I Love You Beth Cooper
PG-13
Entertainment: +1
Acceptability: -4

Paul Rust, Hayden Panettiere, Lauren Storm, Alan Ruck. Comedy. Written by Larry Doyle. Directed by Chris Columbus.

FILM SYNOPSIS: I Love You Beth Cooper chronicles the story of a nerdy valedictorian who proclaims his love for the most popular girl in school during his graduation speech.  Much to his surprise, Beth shows up at his door that very night with her two gal-pals and decides to show him the best night of his life.

PREVIEW REVIEW: Boys in their early teen years tend to fall for the older woman, usually the senior head cheerleader. In my case, it was Linda Etling, a blond, blue-eyed homecoming queen I couldn’t wait to see on Fridays, because she wore her cheerleading uniform the way it should be worn. I’ll go no further with that description. Suffice it to say, I worshipped Linda Etling from a far. We shared a study class together though never spoke. In my tenth-grade wisdom, I knew that goddesses on pedestals should not be spoken to, nor should they speak, lest they shatter their goddess-like standing. All that to say, I could relate to the lead in the film. Well, except that the film’s lead is a dork. I was more like David Niven.

Hayden Panettiere is perfect casting for head cheerleader. (Though she’s no Linda Etling.) And I can see why she chose the role, for her character is three-dimensional – funny, sincere and conflicted. Paul Rust, the male lead, on the other hand, can play dorky way too easily, but shows little charisma. That may work for the character, but his lack of charm or mystique tends to leave us hoping for the quick return of Ms. Panettiere – or any of the other characters, for that matter.

Considering the director, Chris Columbus (Adventures in Babysitting, Home Alone, and a bunch of the Harry Potter films), I was hoping for a Ferris Bueller sensibility. And I admit, from time to time, matters of life are addressed. Unfortunately, the film is more miss than hit. In his efforts to strike harmonious chords between scenes of teen buffoonery and those with a more adult resound, the director plays the “quiet” moments too solemnly. There are moments of tedium where it feels as if energy has been sucked out of the room.

And then there’s the content. I suppose if I would have heard Linda Etling use the s-word with the same frequency as Ms. Panettiere does here, or profane God’s name as often as most of the characters do in this film, I probably wouldn’t remember her so fondly. It’s crude and offensive when a man uses such language. It’s classless when a goddess does.

The characters, except for the lead, who has a close-knit relationship with mom and dad, gripe about their parents in typical teen comedy fashion, here suggesting that several are abused at home in one way or another. When the teens search for a radio station, the female lead scoffs at hearing an evangelist proclaiming Christ. And considering that drinking and sex are done with casualness, the film suggests that none of the characters have formed their ideas of right and wrong from Sunday school teachings.

It’s not a horrible film. Certainly Ms. Panettiere will survive it nearly unscathed. It’s just not a very good film. It’s irreverent, sluggishly paced, and morally ambivalent. (Well, the kind of morality that reflects a respect for our Creator, anyway.)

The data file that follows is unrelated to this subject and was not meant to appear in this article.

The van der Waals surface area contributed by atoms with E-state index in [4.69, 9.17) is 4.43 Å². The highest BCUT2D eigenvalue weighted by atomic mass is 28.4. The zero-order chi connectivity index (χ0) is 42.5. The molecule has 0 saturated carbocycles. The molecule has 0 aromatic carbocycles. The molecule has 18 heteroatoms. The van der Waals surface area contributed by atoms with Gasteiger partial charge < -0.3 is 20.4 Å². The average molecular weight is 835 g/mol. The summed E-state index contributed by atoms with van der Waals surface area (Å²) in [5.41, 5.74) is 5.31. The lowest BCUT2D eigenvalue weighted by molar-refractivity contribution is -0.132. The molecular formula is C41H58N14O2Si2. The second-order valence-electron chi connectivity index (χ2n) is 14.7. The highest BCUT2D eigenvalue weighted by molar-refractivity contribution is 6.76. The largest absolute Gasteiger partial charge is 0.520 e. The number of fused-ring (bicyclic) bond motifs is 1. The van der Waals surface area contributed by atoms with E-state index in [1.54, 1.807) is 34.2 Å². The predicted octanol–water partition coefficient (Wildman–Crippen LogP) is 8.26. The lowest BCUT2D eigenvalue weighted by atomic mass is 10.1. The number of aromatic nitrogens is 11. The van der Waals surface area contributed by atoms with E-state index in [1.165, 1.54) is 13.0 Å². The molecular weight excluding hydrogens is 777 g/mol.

DVD Alternative: Dancer, Texas Pop. 81. This engaging comic drama from 1998 concerns four graduating high school chums set to leave their teeny, tiny town due to a vow they made in grade school. Good technical aspects, fine performances by unknown cast, and it is a pleasure to see a film about teens without the usual crudity, exploitation and profane language. PG (a few mild expletives & 1 obscenity, but no misuse of God’s name; muted sexual innuendo as a ne’er-do-well father brings home a date, but no sex scenes). Hard to find, but worth the effort.

To read about or order Phil Boatwright's new book, MOVIES: THE GOOD, THE BAD, AND THE REALLY, REALLY BAD, go to our Home Page.

Preview Reviewer: Phil Boatwright
Distributor: 20th Century Fox

Summary
Crude Language: A few crude sexual remarks and several innuendoes; a couple of crude references to the female body, or someone calling a girl the b-word.
Obscene Language: Around 20 obscenities, mostly the s-word, with the f-word making a one-time appearance.
Profanity: The lead’s father, the lead himself and Ms. Panettiere each use God’s name followed by a curse. And more than once from the teens.
Violence: A bully beats up the lead – this is played for laughs; a jolting shot has the lead hit by a car – again this is played for laughs, but it’s jarring. Blood: Some blood from the wounds the lead receives.
Sexual Intercourse: One boy and two girls in bed, more than implying that they’ve just had sex; the girls lure the lead and his best friend into the school showers, implying sexual activity will soon commence; they are interrupted by the bully.
Nudity: We see the lead girl open her towel to entice the lead; she later drops the towel as she enters the shower – we see her from behind and a quick shot of her from the side.
Homosexual Conduct: A running joke is made of the lead’s best friend, who may or may not be gay; the gay lifestyle is embraced.
Sexually Suggestive Action/Dialog: Several adolescent sexual discussions and it is implied that several characters have had sex with someone on a first date.
Drug Abuse: The teens buy beer, she kisses the store employee in order to get the beer; alcohol is consumed a couple of times.
Other: None
Running Time: 95 minutes
Intended Audience: Teens

Copyright Preview Family Movie Review (www.previeoOnline.org)